Why you should conduct HR audits – and how

Written by
RMI Team (F)

The importance of HR audit

“Inspiring” is not a word often associated with an audit. But taking a close look at your organisation’s processes and procedures can inspire change and ensure that your business is on track to meet its goals.

Shifts in culture, advances in technology, changes to employment law and more can influence the role of HR and the success of HR management.

In many places across Asia, employment regulations are tightening; there are more avenues now for employees to seek support when organisations do not follow appropriate procedures.

For instance, in Singapore, workplace discrimination or harassment complaints increased by 42 percent from April 2019 to March 2020, resulting in suspension of work pass privileges for many of the companies involved.

Failure to comply with employment laws and regulations can result in financial and legal consequences, and in reputational damage to your business’s image as an employer. The latter is particularly important given the ongoing talent war.

While HR audits are often carried out in response to a problem, such as legal trouble arising from employment disputes, regular auditing can optimise HR to help mitigate common business risks and uncover opportunities for improvement and added value.

Internal versus external HR auditor

HR audits can be conducted internally or externally. There are many benefits to hiring an external auditor, including specific expertise and an unbiased, objective perspective. However, external auditors can be expensive.

On the other hand, internal audits are much less costly. They can be effective as part of regular business operations, though this requires a suitably qualified member of the HR team to commit time and resources to conduct the audit.

What’s involved in an HR audit?

The first step is to determine the purpose and focus of the audit. This may involve prioritising areas that need to be addressed immediately, such as those identified when a problem arises. Some areas of focus include:

  • Compliance with new or existing legal requirements. This may be especially relevant today given regulatory changes and the rise of hybrid work increasing risk in certain areas.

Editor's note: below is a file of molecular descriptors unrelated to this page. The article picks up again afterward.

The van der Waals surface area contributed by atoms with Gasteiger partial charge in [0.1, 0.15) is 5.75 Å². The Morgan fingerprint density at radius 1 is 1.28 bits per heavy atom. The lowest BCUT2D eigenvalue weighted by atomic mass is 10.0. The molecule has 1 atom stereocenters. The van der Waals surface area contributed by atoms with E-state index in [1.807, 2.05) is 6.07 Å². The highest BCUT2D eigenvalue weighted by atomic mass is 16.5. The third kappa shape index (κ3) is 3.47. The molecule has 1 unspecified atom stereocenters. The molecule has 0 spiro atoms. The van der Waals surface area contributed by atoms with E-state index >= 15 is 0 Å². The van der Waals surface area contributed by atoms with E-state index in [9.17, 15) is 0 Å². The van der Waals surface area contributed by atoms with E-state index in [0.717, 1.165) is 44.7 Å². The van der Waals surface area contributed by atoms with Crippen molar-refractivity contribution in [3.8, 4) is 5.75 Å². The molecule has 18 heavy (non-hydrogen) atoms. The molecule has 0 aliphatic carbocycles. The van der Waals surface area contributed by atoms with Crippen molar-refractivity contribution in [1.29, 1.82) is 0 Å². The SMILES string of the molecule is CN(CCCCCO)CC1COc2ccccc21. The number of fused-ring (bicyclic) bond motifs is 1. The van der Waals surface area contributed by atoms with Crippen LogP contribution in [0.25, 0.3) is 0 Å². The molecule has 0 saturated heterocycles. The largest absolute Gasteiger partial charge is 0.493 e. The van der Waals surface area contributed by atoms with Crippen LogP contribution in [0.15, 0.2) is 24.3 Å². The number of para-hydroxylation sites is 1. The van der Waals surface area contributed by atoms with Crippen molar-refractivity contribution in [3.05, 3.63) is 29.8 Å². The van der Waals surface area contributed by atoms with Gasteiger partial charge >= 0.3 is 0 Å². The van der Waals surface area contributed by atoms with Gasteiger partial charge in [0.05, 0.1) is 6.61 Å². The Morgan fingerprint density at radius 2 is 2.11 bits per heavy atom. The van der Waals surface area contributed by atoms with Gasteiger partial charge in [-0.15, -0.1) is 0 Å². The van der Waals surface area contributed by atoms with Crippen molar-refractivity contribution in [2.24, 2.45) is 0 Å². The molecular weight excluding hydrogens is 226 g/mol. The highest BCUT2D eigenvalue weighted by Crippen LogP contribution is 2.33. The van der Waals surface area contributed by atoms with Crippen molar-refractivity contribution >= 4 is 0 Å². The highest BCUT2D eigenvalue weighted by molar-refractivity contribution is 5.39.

• Alignment with business strategy, including employee performance and recruitment-related issues such as fraud.
  • Function-specific areas – for example, payroll, record keeping, recruitment interviewing, job descriptions

Then, create a questionnaire or checklist that aligns with the goals and purpose of the audit, and collect relevant data. The latter may involve interviews, reports from HRM software and tools, or both.

The next step is to analyse the data and compare your organisation’s performance with industry standards and previous audits. This may also be a good time to look into new tools and processes that could improve the efficiency of HR activities and add value to your business.

Armed with these findings and recommendations, you as a HR leader can then make a business case for change, and develop action plans to implement the necessary initiatives and improvements.

Tips for a successful HR audit

Here are some pointers to maximise your chances of success:

  • Allocate enough time and resources. If resources are limited, you may need to narrow the scope of the audit.
  • Choose the right auditor. Whether the audit is conducted by an internal HR professional or an external party, current knowledge of local regulations is vital.
  • Take a holistic approach to auditing. This means not just identifying risk and problems, but also how to optimise HR to drive better business outcomes.
  • Conduct mini-audits regularly. Make reflection on processes and procedures part of regular practice to encourage continuous improvement in the business.
  • Keep honing the auditing process. Improvements to the audit process will help drive the pursuit of more effective and efficient operations.

Today’s fast-changing business landscape means uncertainty is the norm. HR leaders need to stay agile and flexible, and be ready to react to unforeseen circumstances and emerging business risks, to help future-proof the organisation for success.